16 Tangles destroy a vital cell transport system made of proteins.
This is an electron microscope image that shows a cell with some healthy areas and other areas where tangles are forming. The transport system is organized in orderly parallel strands somewhat like railroad tracks. Food molecules, cell parts and other key materials travel along the “tracks.” A protein called tau (rhymes with wow) helps the tracks stay straight. Tau collapses into twisted strands called tangles. The tracks can no longer stay straight. They fall apart and disintegrate. Nutrients and other essential supplies can no longer move through the cells, which eventually die. “Tangled”

17 Progression Plaques and tangles spread through the cortex in a predictable pattern as Alzheimer's progresses. Rate of progression varies People with Alzheimer's live an average of eight years, but some people may survive up to 20 years. The course of the disease depends in part on age at diagnosis and whether a person has other health conditions. You’re going to die either way haha Earliest Alzheimer's - changes may begin 20 years or more before diagnosis. Mild to moderate Alzheimer's stages - generally last from years. Severe Alzheimer's - may last from years.

18 Onset In the earliest stages, before symptoms can be detected tests, plaques and tangles begin to form in brain areas involved in Learning and Memory Thinking and planning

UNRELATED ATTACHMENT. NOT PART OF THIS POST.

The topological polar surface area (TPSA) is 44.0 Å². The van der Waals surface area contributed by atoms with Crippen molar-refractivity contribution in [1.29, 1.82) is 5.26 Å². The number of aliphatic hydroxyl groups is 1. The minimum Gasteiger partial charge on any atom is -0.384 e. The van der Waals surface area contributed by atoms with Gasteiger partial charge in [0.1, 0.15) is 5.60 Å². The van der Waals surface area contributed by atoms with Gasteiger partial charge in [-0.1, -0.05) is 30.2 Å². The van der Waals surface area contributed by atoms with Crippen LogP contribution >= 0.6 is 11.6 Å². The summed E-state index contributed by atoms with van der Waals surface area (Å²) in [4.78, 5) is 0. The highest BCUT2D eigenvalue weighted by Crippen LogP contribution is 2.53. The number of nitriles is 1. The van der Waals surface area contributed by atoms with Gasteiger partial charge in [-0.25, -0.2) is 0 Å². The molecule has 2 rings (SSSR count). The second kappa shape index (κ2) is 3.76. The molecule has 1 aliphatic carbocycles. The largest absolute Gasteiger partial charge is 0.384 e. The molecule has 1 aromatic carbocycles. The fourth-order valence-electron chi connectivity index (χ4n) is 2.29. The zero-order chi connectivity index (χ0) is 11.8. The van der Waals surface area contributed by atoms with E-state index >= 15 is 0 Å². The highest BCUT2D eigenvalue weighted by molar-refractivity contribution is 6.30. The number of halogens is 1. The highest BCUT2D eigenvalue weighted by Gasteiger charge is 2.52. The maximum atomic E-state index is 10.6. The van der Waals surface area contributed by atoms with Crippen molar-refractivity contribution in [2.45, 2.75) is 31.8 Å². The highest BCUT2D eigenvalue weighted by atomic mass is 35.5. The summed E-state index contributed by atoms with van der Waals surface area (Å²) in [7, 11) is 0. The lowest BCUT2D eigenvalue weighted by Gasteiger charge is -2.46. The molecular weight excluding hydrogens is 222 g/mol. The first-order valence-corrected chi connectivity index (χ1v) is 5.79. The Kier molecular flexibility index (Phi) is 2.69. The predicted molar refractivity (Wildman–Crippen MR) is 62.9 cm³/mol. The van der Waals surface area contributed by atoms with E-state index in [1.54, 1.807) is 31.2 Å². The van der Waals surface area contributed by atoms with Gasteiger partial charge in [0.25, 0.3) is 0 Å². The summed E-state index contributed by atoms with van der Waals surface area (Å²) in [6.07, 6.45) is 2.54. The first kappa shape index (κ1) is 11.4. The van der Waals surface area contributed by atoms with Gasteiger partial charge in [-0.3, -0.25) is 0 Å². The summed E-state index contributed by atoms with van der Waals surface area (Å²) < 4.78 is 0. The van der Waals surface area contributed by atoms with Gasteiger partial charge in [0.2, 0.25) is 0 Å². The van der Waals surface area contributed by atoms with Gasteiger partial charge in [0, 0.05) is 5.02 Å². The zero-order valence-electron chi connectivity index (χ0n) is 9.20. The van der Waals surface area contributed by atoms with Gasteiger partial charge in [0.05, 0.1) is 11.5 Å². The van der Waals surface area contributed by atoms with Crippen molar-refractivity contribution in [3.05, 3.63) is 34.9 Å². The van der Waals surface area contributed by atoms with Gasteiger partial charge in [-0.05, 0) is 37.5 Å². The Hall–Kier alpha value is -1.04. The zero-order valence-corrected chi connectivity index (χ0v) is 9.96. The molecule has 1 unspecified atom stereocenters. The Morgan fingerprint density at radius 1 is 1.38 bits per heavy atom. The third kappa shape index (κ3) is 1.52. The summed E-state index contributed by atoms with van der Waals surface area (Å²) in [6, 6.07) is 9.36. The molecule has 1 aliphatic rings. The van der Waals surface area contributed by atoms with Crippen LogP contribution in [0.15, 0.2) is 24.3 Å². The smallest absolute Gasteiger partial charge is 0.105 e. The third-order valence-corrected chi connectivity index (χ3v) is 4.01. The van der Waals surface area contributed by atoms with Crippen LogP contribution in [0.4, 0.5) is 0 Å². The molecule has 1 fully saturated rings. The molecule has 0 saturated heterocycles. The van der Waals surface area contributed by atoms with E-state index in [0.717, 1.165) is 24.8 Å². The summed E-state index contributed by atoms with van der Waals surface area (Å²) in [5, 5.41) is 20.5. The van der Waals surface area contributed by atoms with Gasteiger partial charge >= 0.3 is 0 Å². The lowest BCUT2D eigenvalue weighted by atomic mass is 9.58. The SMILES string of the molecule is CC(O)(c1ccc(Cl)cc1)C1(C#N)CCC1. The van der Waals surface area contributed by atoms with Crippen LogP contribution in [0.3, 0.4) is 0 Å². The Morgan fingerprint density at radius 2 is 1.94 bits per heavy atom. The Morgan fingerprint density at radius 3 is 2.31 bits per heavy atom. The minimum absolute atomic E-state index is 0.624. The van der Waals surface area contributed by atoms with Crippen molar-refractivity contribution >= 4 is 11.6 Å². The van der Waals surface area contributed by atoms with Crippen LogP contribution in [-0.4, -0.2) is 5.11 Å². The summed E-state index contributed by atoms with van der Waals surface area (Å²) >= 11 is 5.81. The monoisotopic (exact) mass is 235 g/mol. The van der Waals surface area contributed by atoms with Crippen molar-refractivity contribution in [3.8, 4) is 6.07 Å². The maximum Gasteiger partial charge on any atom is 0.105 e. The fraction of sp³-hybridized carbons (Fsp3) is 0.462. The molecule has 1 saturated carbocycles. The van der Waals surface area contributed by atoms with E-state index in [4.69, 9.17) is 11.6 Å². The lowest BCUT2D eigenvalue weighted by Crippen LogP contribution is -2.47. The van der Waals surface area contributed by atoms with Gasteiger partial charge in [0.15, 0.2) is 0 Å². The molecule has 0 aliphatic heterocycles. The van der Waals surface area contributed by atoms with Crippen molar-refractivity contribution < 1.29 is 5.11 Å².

19 Mild to moderate In mild to moderate stages, brain regions important in memory and thinking and planning develop more plaques and tangles than were present in early stages. As a result, individuals develop problems with memory or thinking serious enough to interfere with work or social life. They may also get confused and have trouble handling money, expressing themselves and organizing their thoughts. Many people with Alzheimer’s are first diagnosed in these stages. Plaques and tangles spread to other areas that control: Speaking and understanding speech (black) Sense of where objects are in relation to your body (red) As this goes on, individuals may experience changes in personality and behavior and have trouble recognizing friends and family members.

20 Severe Alzheimer’s In advanced Alzheimer’s disease, most of the cortex is seriously damaged. The brain shrinks dramatically due to widespread cell death. Individuals lose their ability to communicate, to recognize family and loved ones and to care for themselves.

21 Future treatment plans
Cell phone radiation reverses Alzheimer’s and boosts memory in mice Drugs that target Beta-Amyloid Drugs that keep Tau proteins from tangling Anti-inflammatory drugs Study to find how electromagnetic radiation affected memory function. Not only boosted memory in mice, but reversed Alzheimer’s symptoms. How you ask? The EM waves erase the Beta-Amyloid protein cells, which we know is the primary contributor of plaques. Most mice were genetically engineered to develop Alzheirmer’s There were non-demented mice that saw benefits from the exposure through increased blood flow and energy metabolism in the brain. That improved brain activity actually boosted the memory of the mice to above-normal levels. No mice had cancer realted growths in their brains. World Health Organization, the American Cancer Society, and the National Institutes of Health, all concluded that no scientific evidence points to bad health effects from cell phone use.

22 La END